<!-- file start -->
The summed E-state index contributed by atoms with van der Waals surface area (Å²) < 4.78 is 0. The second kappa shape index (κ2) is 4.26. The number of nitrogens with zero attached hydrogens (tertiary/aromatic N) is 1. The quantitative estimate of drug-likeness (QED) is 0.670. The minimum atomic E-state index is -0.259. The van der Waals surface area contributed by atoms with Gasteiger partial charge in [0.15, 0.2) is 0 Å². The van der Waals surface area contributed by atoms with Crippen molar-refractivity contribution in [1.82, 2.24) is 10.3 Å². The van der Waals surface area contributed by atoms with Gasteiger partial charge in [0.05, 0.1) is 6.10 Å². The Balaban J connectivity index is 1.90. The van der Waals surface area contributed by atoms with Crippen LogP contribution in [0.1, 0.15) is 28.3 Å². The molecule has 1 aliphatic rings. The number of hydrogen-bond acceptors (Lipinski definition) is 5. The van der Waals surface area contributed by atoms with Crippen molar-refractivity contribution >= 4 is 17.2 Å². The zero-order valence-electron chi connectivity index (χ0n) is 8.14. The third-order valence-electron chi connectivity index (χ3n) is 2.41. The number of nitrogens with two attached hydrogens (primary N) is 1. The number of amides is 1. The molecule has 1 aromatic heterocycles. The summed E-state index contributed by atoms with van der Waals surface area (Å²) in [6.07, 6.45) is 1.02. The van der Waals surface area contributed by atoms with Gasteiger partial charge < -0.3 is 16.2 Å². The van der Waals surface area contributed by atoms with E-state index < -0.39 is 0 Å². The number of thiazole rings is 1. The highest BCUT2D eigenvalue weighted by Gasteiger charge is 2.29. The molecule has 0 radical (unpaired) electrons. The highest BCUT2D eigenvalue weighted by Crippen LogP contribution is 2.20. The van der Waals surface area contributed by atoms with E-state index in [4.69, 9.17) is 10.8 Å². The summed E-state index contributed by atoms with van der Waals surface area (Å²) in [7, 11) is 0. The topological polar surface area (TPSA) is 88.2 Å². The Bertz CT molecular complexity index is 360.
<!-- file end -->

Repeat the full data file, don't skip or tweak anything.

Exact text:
The summed E-state index contributed by atoms with van der Waals surface area (Å²) < 4.78 is 0. The second kappa shape index (κ2) is 4.26. The number of nitrogens with zero attached hydrogens (tertiary/aromatic N) is 1. The quantitative estimate of drug-likeness (QED) is 0.670. The minimum atomic E-state index is -0.259. The van der Waals surface area contributed by atoms with Gasteiger partial charge in [0.15, 0.2) is 0 Å². The van der Waals surface area contributed by atoms with Crippen molar-refractivity contribution in [1.82, 2.24) is 10.3 Å². The van der Waals surface area contributed by atoms with Gasteiger partial charge in [0.05, 0.1) is 6.10 Å². The Balaban J connectivity index is 1.90. The van der Waals surface area contributed by atoms with Crippen LogP contribution in [0.1, 0.15) is 28.3 Å². The molecule has 1 aliphatic rings. The number of hydrogen-bond acceptors (Lipinski definition) is 5. The van der Waals surface area contributed by atoms with Crippen molar-refractivity contribution >= 4 is 17.2 Å². The zero-order valence-electron chi connectivity index (χ0n) is 8.14. The third-order valence-electron chi connectivity index (χ3n) is 2.41. The number of nitrogens with two attached hydrogens (primary N) is 1. The number of amides is 1. The molecule has 1 aromatic heterocycles. The summed E-state index contributed by atoms with van der Waals surface area (Å²) in [6.07, 6.45) is 1.02. The van der Waals surface area contributed by atoms with Gasteiger partial charge < -0.3 is 16.2 Å². The van der Waals surface area contributed by atoms with E-state index < -0.39 is 0 Å². The number of thiazole rings is 1. The highest BCUT2D eigenvalue weighted by Gasteiger charge is 2.29. The molecule has 0 radical (unpaired) electrons. The highest BCUT2D eigenvalue weighted by Crippen LogP contribution is 2.20. The van der Waals surface area contributed by atoms with E-state index in [4.69, 9.17) is 10.8 Å². The summed E-state index contributed by atoms with van der Waals surface area (Å²) in [7, 11) is 0. The topological polar surface area (TPSA) is 88.2 Å². The Bertz CT molecular complexity index is 360.